Joe: Joe is quick to point out his dislike of the recline feature on the chair because it pushes his hips up when reclining.
Robert: Robert comments on the chair being one of the most underrated chairs. He says the chair does have a firm seat, but he likes the recline feature, the backrest and found the chair to be quite comfortable overall.
Where to buy: Regeneration at Knoll.com
Neutral Posture 8000
Greg: Greg thinks the B tier is where this chair belongs. It is a good quality chair with a ton of different options. It might not be as high quality as the Haworth Fern, but it is highly adjustable and customizable. The seat on the chair can be contoured or flat and this is just one example of how the chair can be tailored to fit the user.
Ryan: Ryan discusses this chair being a go-to product for the guys on our sales team. Neutral Posture is another reputable brand, and he gives the chair a B tier rating. Some of the positive features on the chair include quality foam, the various and plentiful adjustability options, and a good warranty.
Joe: Joe does not comment on the chair in this video.
Where to buy: Neutral Posture 8000 at BTOD.com
Steelcase Series 1
Greg: Greg thinks the Series 1 feels cheaply built and like a chair for kids. It is lightweight and Steelcase has even said it is not a chair for sitting all day in. Greg says the Series 1 is better built than the Freedom chair and that it does not make as much noise.
Ryan: Ryan thinks the chair is a good value at less than $500. The buyer gets Steelcase’s warranty and their support.
Joe: Joe prefers the Series 1 over the Freedom chair or the Knoll. He likes the smooth recline and considers the adjustability to be of higher quality. The arm pads are the main flaw on the chair because they are hard plastic and are too small.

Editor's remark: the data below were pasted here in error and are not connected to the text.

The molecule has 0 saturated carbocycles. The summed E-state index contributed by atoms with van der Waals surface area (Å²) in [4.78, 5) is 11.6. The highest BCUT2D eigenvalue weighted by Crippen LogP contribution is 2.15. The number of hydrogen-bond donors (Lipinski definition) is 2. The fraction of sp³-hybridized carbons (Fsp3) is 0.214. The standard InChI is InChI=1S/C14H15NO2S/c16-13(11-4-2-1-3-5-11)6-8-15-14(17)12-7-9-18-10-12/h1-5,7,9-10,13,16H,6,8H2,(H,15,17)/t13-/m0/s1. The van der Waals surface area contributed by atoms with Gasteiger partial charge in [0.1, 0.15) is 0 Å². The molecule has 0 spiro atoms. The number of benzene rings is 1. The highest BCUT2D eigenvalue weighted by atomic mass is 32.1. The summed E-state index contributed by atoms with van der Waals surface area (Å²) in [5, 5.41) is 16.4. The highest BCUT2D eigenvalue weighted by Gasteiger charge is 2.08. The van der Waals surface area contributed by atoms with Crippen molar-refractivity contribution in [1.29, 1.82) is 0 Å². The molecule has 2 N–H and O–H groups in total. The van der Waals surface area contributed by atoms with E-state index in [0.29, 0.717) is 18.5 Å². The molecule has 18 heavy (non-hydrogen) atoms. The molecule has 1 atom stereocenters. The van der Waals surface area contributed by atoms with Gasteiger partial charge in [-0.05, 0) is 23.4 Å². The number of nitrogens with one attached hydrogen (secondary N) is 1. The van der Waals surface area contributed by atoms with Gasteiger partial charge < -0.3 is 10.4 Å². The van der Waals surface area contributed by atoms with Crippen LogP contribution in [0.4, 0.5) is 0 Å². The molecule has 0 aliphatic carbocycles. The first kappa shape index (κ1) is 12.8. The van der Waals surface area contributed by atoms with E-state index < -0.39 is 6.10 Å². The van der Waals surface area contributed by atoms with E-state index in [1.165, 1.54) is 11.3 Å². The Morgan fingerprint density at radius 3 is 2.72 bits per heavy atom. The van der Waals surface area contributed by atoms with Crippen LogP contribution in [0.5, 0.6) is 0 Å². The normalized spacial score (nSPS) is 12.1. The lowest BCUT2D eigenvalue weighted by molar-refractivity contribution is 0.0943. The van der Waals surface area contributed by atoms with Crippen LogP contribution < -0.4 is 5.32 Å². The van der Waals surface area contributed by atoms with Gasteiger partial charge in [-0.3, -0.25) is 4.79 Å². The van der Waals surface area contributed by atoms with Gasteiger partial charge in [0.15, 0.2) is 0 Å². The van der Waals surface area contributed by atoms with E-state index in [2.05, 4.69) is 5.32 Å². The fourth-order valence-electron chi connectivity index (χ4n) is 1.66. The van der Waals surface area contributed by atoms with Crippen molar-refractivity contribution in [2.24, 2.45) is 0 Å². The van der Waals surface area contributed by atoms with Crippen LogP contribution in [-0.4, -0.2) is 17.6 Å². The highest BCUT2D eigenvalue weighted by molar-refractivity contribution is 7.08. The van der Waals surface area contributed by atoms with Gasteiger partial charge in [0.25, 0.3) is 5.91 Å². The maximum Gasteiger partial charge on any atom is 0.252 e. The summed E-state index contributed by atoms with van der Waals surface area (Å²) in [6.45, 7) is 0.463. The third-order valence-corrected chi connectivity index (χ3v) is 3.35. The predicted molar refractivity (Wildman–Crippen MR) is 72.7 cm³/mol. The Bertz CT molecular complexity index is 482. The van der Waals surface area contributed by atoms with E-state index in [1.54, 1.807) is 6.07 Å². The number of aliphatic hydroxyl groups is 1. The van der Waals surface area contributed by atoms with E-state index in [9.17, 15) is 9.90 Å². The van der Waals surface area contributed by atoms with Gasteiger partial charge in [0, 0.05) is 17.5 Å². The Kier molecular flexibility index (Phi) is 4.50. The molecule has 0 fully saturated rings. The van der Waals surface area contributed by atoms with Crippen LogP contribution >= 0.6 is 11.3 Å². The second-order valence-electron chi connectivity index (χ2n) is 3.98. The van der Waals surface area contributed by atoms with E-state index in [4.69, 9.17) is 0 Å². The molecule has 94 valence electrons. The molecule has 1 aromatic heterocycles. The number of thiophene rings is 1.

Humanscale Freedom – See Full Freedom Review
Greg: Greg wanted to like this chair, especially with claims of it being a well-built chair. He decides on a C tier rating because of the constant annoying creaks while sitting in it. The chair is expensive costing around $1,250 and Greg thinks the warranty is decent for a chair at this price. Greg thinks people like the aggressive lumbar in the chair and the unique pivoting backrest but describes the headrest as “terrible” and says the user must almost be reclined for the headrest to be comfortable.
Ryan: Ryan talks about the unique recline feature on the chair. The recline puts the user in a neutral ergonomic position which is nice for tasking but is not suitable for users wanting to use the chair to relax, lounge or constantly move. The arms on the chair are a dealbreaker for Ryan as they are not independently adjustable height-wise.